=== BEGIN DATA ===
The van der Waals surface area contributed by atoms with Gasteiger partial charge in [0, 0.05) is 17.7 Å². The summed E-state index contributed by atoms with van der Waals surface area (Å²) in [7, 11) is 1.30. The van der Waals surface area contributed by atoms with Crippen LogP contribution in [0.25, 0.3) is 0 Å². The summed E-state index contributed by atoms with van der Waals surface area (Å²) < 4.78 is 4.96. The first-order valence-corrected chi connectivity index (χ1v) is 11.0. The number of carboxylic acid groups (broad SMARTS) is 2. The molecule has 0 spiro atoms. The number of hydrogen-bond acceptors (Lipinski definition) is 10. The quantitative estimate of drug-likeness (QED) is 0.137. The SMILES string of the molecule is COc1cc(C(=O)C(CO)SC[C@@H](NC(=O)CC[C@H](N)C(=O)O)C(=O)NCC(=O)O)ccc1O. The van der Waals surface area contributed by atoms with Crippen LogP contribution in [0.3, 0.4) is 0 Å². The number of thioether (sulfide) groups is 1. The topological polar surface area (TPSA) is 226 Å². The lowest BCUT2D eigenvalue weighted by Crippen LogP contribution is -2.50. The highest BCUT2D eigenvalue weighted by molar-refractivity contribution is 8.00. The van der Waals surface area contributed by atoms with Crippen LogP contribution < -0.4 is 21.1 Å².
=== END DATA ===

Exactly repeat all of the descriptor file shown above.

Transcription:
The van der Waals surface area contributed by atoms with Gasteiger partial charge in [0, 0.05) is 17.7 Å². The summed E-state index contributed by atoms with van der Waals surface area (Å²) in [7, 11) is 1.30. The van der Waals surface area contributed by atoms with Crippen LogP contribution in [0.25, 0.3) is 0 Å². The summed E-state index contributed by atoms with van der Waals surface area (Å²) < 4.78 is 4.96. The first-order valence-corrected chi connectivity index (χ1v) is 11.0. The number of carboxylic acid groups (broad SMARTS) is 2. The molecule has 0 spiro atoms. The number of hydrogen-bond acceptors (Lipinski definition) is 10. The quantitative estimate of drug-likeness (QED) is 0.137. The SMILES string of the molecule is COc1cc(C(=O)C(CO)SC[C@@H](NC(=O)CC[C@H](N)C(=O)O)C(=O)NCC(=O)O)ccc1O. The van der Waals surface area contributed by atoms with Crippen LogP contribution in [0.3, 0.4) is 0 Å². The number of thioether (sulfide) groups is 1. The topological polar surface area (TPSA) is 226 Å². The lowest BCUT2D eigenvalue weighted by Crippen LogP contribution is -2.50. The highest BCUT2D eigenvalue weighted by molar-refractivity contribution is 8.00. The van der Waals surface area contributed by atoms with Crippen LogP contribution < -0.4 is 21.1 Å².